The Perms; The Aberdeen cover art

The Perms; The Aberdeen EP

By R. Alan Clanton | published Wednesday, January 15, 2014 |
Thursday Review editor

The new album release “The Aberdeen EP,” from the Canadian alt rock band The Perms, is proof positive that great tunes and great sounds—edgy, raw, energetic and melodic—frequently emerge from the indie and alternative rock genre without betraying what rock and roll DNA is all about. What is instantly notable about this EP’s four infectious songs is that they bear a striking resemblance to the classic pop sounds of past decades—a fun mix of sixties, seventies and eighties—echoes in which the vocal styles and guitar hooks of this three-man combo deftly convert into edgy alternative rock. This would explain how they have developed a loyal following on college radio stations in some towns in the U.S.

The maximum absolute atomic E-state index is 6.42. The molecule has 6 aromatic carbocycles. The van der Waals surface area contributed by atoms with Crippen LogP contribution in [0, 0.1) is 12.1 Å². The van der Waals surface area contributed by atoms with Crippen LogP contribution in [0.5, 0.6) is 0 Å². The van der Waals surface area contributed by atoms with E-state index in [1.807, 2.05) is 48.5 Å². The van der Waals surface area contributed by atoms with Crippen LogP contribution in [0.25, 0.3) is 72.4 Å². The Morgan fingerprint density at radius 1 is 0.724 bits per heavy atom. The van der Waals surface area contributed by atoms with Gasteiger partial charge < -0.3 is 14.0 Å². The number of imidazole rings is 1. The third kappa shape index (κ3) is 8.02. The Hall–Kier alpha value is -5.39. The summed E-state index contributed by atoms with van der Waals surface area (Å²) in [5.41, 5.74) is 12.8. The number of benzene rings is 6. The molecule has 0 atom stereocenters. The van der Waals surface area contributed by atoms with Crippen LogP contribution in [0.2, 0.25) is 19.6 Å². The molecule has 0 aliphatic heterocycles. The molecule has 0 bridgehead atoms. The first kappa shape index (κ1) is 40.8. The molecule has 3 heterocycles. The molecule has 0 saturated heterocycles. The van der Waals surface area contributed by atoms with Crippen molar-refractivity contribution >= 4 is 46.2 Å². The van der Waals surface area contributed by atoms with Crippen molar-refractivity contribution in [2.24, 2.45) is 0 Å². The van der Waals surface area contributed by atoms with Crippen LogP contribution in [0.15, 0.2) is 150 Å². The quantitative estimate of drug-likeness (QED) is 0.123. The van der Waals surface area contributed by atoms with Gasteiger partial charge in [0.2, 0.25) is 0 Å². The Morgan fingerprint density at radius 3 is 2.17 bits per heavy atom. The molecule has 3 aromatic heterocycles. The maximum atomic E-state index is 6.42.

That The Perms draw great satisfaction from songwriting is obvious. But avoiding the problem of trying to fill a CD with a dozen songs of fair-to-middling quality, The Perms have wisely packed four top shelf tunes onto this EP. When I first listened to it from start-to-finish, I expected the usual top-down arrangement—best song first, then the next, so forth. My luck was much better. All four songs are winning, likeable tunes—at once edgy with forceful guitar work, but also full of dazzling harmonies, the work of vocalists Shane Smith and Chad Smith. (If you force me to pick a favorite from this EP, I’ll go with “Walk Away,” the last of the four tunes—but trust me when I say all four songs are sharp).

The band, whose hometown is Winnipeg, Manitoba, has already released five previous studio albums. My discovery of this EP will clearly lead me on a Canadian fishing mission for more these hooks. Thursday Review’s take on this EP: this is great alt, indie stuff—enough said.

For more about The Perms, visit their website.

Or go to Vambo Sound.